The Nation’s Pulse

The Nation's Pulse

The Stupidest Year Ever

By 12.29.14

The stupidest year in the history of the planet spins to a merciful conclusion in a few days. Too close to the photo of Kim Kardashian breaking the Internet to see the big picture amidst the little dots, we remain blissfully ignorant that we live in the golden age of dumb.

In January, Pew reported that a quarter of the American population hadn’t read a book in the previous year. Many among the remaining three-fourths confirm the suspicion that people lie to pollsters. The percentage of non-readers has tripled since 1978, a year that witnessed 900 Americans poison themselves in the jungle because a guy wearing sunglasses told them to and Clint Eastwood fill theaters by co-starring alongside a monkey.

The Nation's Pulse

The Real Meaning of ‘Merry Christmas’

By 12.23.14

Just days days until Christmas, and I’ve heard enough “Happy Holidays!” greetings to last a a few lifetimes. 

So, Merry Christmas everyone! Yes, that’s right, Merry Christmas! I’m done with that PC “Happy Holidays” greeting that has dominated over the past several decades. I haven’t heard a hearty Merry Christmas in years. Why, even Santa has succumbed to the generic mantra, “HO, HO, HO, Happy Holidays!” Bah, humbug. It’s just not right.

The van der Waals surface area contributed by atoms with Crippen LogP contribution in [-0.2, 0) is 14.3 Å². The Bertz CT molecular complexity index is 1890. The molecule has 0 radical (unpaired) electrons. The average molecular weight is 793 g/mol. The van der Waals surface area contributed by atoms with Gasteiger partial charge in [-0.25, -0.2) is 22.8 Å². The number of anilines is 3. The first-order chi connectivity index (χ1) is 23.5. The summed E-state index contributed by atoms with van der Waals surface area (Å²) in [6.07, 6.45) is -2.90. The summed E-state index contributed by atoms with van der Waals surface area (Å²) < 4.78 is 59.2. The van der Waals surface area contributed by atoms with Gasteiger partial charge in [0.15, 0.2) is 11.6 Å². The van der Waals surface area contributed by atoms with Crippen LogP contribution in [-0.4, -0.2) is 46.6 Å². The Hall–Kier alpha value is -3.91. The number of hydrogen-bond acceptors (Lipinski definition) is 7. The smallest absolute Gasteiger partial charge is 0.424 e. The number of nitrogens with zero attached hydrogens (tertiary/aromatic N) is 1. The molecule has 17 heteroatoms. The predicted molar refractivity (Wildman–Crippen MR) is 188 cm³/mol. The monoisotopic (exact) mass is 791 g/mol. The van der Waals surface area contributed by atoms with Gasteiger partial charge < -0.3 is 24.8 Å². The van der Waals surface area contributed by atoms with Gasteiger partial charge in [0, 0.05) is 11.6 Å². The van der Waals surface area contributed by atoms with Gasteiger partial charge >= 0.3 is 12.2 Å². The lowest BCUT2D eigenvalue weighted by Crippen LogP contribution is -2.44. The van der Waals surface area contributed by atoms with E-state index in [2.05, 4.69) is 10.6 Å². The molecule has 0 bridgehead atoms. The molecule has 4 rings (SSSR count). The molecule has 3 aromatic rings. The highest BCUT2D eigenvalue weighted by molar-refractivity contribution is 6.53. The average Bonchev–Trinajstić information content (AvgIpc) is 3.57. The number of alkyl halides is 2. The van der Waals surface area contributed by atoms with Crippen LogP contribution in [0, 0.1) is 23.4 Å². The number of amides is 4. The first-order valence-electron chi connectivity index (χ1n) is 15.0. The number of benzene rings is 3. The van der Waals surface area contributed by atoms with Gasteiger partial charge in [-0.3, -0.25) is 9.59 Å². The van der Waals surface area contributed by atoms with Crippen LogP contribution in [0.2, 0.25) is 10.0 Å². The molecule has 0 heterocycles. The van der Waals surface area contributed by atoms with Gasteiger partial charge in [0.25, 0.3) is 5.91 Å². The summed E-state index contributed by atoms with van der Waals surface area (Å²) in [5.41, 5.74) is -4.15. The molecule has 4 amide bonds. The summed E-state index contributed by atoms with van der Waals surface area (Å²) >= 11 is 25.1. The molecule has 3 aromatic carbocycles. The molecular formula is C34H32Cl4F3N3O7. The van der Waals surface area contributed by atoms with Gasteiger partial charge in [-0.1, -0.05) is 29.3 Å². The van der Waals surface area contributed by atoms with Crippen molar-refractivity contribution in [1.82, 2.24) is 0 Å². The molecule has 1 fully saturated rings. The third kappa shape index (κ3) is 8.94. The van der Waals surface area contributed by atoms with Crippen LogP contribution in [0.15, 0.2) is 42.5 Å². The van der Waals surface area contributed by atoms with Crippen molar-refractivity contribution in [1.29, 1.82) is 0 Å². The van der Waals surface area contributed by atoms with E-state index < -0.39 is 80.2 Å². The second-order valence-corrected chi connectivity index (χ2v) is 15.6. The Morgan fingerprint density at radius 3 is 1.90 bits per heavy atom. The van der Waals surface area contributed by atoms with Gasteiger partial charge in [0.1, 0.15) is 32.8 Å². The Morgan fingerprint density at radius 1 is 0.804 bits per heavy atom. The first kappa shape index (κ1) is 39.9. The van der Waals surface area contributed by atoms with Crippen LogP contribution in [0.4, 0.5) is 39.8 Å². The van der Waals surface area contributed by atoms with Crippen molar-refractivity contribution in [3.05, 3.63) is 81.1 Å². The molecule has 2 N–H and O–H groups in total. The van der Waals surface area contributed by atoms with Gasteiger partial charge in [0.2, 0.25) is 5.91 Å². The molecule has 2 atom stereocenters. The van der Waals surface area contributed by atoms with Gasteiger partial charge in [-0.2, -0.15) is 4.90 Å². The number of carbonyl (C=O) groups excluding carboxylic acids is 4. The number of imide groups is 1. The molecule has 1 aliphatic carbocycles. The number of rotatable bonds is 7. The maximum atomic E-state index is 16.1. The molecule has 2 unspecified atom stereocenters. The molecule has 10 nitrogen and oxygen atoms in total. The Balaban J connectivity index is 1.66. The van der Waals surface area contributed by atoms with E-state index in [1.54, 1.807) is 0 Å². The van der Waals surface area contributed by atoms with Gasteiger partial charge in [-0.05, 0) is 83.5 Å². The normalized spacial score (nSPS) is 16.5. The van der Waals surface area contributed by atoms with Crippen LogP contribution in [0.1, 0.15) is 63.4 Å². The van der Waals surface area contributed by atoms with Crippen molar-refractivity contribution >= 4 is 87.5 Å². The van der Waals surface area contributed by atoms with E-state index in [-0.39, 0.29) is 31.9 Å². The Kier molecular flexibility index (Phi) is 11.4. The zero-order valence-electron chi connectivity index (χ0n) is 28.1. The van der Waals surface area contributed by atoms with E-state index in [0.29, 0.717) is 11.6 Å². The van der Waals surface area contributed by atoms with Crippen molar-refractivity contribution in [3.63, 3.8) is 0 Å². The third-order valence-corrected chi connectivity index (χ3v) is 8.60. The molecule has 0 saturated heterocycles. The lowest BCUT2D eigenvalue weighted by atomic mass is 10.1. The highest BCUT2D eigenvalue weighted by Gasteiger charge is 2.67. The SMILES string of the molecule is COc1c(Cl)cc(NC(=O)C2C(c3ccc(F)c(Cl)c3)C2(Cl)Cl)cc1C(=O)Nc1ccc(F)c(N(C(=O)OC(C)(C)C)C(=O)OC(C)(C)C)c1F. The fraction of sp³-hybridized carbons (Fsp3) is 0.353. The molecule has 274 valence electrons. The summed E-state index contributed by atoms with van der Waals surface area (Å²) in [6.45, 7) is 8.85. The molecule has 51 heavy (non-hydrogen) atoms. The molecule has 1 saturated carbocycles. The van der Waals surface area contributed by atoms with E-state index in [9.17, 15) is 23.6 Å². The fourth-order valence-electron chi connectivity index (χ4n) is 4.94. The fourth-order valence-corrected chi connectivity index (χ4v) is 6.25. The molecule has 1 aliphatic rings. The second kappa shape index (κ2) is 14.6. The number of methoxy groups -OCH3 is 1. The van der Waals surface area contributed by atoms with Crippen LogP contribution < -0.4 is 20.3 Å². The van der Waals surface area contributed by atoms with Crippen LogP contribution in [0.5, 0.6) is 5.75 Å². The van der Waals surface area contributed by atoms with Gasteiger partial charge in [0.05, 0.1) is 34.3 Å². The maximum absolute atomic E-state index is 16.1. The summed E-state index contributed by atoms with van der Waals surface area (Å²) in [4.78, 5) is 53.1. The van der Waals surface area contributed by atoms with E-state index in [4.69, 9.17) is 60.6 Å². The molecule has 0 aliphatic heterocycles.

I don’t know when the “Merry Christmas” greeting was first trumped by the bland, generic “Happy Holidays” substitute. It was probably at some point in the late ’70s or early ’80s, when diversity initiatives began to take hold in American industry and sensitivity to any minor affront reached its zenith.

The Nation's Pulse

Mayor De Blasio’s Bloody Hands

By 12.22.14

“Hatred and fanaticism, the flabby spirit of complacency that has permitted the preachers of fanatical hatred to appear respectable, and the self-righteousness that labels all who disagree with us as traitors or dolts, provided the way for the vile deed that snuffed out John Kennedy’s life.” 
— The editor of the Austin American writing in November 1963

“De Blasio, Sharpton and all those who encouraged this anti-cop, racist mentality all have blood on their hands. They have blood on their hands.”
— Former New York Police Commissioner Bernard Kerik to Newsmax, December 2014

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Blessings Go Uncounted

By 12.15.14

According to the Wall Street Journal, “construction of church buildings in the U.S., has fallen to the lowest level since private records began in 1967.”

That’s not a surprise. The Fifties and early Sixties saw a great surge in church attendance so these data don’t account for the likely building of many new churches in those years. Such structures are usually built to last for a long time, so it’s also not surprising that the number of new religious buildings has declined.

The WSJ concedes that with the recession more-or-less over, renovations and new building may move ahead again; however, its writers have decided that the decline “is a confluence of trends: a drop in formal religious participation, changing donation habits, a shift away from the construction of massive megachurches and, more broadly, a growing taste for alternatives to the traditional house of worship.”